Now that all the big handset makers have put in their quarterly sales figures, Strategy Analytics has done the number crunching for an overall picture of what happened in the mobile market. The upshot: just as many predicted, mobile as a whole — facing wider economic slowdown and “shifting consumer tastes” — remained largely flat, growing by just 1%. But smartphones, still at a less mature state, are selling much better: collectively, shipments (which equals sales in SA’s book) grew by 32% in the quarter, the analysts said, with Samsung and Apple leading the way with over half the global market between them.
That sounds like a good-news story for smartphones, except when you understand that 32% growth (146.1 million units total in Q2) is actually the slowest the smartphone market has expanded in three years. In comparison, the market grew by 77% in the same quarter a year ago.
Strategy Analytics says that overall mobile handset sales totalled 362 million units, compared to 358 million for the same quarter a year ago.
As it did last quarter, Samsung continued to widen its lead over Nokia in overall sales. Strategy Analytics estimates that Samsung sold 93 million handsets in the last quarter, accounting for just over one-quarter of the total number of handsets sold (Samsung didn’t report unit sales in its Q2 results so SA estimates). Nokia, meanwhile, dropped down to 83.7 million handsets.
What’s interesting is that smartphones really are driving growth (and decline) for these companies now, not just in a strategic but in a bottom-line kind of way: As you can see in the table below, smartphones, and specifically the Android-based Galaxy line, accounted for over half of Samsung’s total mobile sales (50.5 million handsets; 37% of the smartphone market). Analyst Neil Mawston notes that this was the largest number of units ever shipped by a smartphone vendor in a single quarter. “Samsung has been able to deliver hit models in most major price segments,” he notes — a vote in favor of a varied range of products from the larger Galaxy Note to the Galaxy Y, in comparison to Apple’s slimmed-down offering of essentially three models.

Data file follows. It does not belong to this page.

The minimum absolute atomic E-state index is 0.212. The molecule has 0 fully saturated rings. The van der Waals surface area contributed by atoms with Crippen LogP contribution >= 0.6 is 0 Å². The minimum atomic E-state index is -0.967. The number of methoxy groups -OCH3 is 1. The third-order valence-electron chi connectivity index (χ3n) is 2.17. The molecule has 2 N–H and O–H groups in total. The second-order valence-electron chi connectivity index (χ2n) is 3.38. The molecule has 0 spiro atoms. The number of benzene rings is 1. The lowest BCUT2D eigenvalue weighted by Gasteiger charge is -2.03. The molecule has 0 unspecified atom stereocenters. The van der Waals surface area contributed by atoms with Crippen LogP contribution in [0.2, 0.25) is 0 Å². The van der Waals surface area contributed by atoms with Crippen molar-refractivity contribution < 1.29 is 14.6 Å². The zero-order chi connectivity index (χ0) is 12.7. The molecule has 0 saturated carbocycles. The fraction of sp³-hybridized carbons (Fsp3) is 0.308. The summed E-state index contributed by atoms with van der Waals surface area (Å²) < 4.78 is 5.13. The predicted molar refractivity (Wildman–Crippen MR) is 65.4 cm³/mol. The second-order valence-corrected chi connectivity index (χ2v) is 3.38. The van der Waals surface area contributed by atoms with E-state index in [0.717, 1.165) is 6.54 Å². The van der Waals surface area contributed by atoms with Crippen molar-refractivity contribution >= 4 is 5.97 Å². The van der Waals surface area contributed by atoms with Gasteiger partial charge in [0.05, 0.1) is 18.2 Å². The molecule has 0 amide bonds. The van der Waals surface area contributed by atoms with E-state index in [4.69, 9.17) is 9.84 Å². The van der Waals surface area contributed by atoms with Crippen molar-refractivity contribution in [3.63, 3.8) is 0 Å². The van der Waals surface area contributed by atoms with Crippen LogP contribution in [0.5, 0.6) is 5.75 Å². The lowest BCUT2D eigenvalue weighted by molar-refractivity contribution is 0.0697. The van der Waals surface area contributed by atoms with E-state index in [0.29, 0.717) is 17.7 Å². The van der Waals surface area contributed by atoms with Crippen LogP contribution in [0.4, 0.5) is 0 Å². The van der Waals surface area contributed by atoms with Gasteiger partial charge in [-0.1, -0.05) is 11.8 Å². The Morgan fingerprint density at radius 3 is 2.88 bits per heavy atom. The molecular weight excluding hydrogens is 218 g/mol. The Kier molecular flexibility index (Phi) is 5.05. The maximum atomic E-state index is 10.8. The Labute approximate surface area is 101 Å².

On the other hand, Nokia’s 10 million smartphone sales (4 million Windows Phone Lumia devices still being outnumbered by the older Symbian platform) translated to a 7% smartphone share, its lowest share in a decade, Strategy Analytics analyst Neil Shah noted.
Taking out smartphones from the mix, Samsung sold about 43 million handsets to Nokia’s 74 million. Feature phones, with models featuring dual-SIM slots and the Asha line of “smartphone-like” low-end devices, was one brightish spot for Nokia in its quarterly earnings: it grew shipments of these by 2%, although that wasn’t enough to offset continuing declines in smartphones.
Apple’s 26 million iPhone shipments were not exactly thrilling to analysts this week; and in Strategy Analytics’ ranking, it saw its overall share of all smartphone sales shrink as well. That’s something that had already been tracked by Kantar Worldpanel, which noted that over the past three months Android had been outselling iOS in all major markets that it surveys. And Apple itself noted particular softness in traditionally strong markets: European iPhone sales, for example, were “essentially flat” according to CEO Tim Cook.
Apple’s share is now at 17.8% (versus 18.4% in Q2 last year) — no match for Samsung nearly doubling its market share. In fact, Samsung was the only handset maker (again, using Strategy Analytics estimates, not number from Samsung itself) to have outpaced average smartphone market growth this quarter.
The emphasis now, Strategy Analytics notes, is on how well Apple will be able to execute the launch of its next device. Apple has yet to confirm anything about this but in CEO Tim Cook’s comments this week on the earnings call, he acknowledged Apple’s softening sales as possibly related to anticipation around the next device — people are holding off until the newer iPhone model comes out, implying this would turn around with the next launch.
The overall slowdown in phone sales has also meant something else. The threat of smaller players who had been hoping to break into the big time has effectively been neutralized, and those who are big but have been massively challenged more recently (eg RIM and Nokia) will probably find it even harder to turn things around.
[Image: Mike Fleming, Flicker]